It was another tough weekend for European politicians and bankers. They did what they were supposed to, but it looks like another tough week lies ahead.

The authorities are certainly trying. On Sunday morning, three European banks faced serious challenges. The rescues of Hypo Real Estate Holding AG in Germany and the Belgian part of Fortis NV had proven inadequate, while the Italian Unicredit Group looked short of capital.

By 6 October, these problems had been resolved—by a bigger rescue, a takeover and a capital raising, respectively. Not bad for a region with a reputation for muddled indecision. There were also new deposit guarantees in Germany, Austria and Denmark, warm words from the leaders of the four largest economies and broad hints of a recapitalization of UK banks.

But investors weren’t comforted. The region’s stock markets dropped by 5-6% early on 6 October, the money markets remained virtually frozen and the euro fell by 1.5% against the dollar and 3.1% against the yen. There are specific worries about overleveraged Iceland and Russia, but the grim reading of the news is part of the mood—painful global deleveraging has bred fearful mistrust.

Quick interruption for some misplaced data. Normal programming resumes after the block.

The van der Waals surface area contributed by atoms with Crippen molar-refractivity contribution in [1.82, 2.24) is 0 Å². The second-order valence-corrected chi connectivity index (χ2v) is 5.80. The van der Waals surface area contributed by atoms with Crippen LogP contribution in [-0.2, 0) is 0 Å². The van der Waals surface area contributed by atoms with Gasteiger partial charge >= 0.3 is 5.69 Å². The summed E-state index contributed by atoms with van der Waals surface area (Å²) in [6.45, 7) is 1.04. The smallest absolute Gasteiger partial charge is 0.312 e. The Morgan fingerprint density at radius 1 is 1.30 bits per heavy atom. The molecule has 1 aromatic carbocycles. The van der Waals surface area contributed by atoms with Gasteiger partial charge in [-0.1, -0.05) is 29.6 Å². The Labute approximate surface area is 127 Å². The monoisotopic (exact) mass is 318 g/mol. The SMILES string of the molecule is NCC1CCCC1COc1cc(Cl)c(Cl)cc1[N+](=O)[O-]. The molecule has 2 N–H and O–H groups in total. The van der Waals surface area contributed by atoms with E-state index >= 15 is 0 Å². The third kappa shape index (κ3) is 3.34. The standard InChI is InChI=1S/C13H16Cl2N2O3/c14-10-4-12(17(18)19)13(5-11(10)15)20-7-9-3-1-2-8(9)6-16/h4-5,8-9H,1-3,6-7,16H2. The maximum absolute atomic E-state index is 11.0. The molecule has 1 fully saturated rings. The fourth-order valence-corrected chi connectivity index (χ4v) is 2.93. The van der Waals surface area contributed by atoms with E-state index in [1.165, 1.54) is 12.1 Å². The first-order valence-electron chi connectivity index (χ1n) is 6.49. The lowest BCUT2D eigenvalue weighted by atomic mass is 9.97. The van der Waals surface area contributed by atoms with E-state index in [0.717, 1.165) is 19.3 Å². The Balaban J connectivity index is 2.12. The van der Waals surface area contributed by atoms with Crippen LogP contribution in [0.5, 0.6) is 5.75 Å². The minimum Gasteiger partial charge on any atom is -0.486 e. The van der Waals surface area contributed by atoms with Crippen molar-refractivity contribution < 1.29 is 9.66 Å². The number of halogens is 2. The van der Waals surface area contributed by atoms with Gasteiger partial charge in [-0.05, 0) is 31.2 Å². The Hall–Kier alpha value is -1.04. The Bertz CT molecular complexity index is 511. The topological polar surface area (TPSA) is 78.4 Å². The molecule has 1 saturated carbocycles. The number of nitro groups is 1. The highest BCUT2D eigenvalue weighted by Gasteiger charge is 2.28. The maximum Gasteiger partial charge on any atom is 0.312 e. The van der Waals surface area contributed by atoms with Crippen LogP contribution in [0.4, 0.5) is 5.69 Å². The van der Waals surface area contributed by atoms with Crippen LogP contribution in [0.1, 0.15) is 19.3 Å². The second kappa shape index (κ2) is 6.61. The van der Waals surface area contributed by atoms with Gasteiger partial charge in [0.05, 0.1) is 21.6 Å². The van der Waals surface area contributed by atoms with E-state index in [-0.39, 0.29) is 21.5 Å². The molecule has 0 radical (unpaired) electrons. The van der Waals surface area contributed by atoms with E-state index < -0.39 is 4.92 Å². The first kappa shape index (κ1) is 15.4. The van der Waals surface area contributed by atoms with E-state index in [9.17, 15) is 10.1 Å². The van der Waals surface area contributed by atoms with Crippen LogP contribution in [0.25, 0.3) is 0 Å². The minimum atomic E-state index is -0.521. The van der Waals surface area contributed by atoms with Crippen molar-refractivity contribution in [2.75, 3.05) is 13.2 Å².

It shouldn’t have come to this. A year ago, Europe looked well placed to fend off financial ills. True, the UK had US-style problems with a housing bubble and a big trade deficit, but the euro zone had few bubbles, balanced trade, reasonably prudent governments, a firm central bank and a strong tradition of government guidance and support in banking.

It turned out, though, that some European banks had dabbled too much in overvalued and overly complex US assets. The authorities have also been slow. Governments’ solutions to institutional problems have been fragmentary and central bank liquidity provision reactive.

With Asia slowing and the US struggling, Europe cannot depend on the rest of the world to rebuild confidence. It needs to act boldly itself. Perhaps the UK, the most troubled of the big European economies, will take the lead. A comprehensive reorganization—with taxpayers getting preferred shares and banks being led to an orderly deleveraging—could be just what the markets need.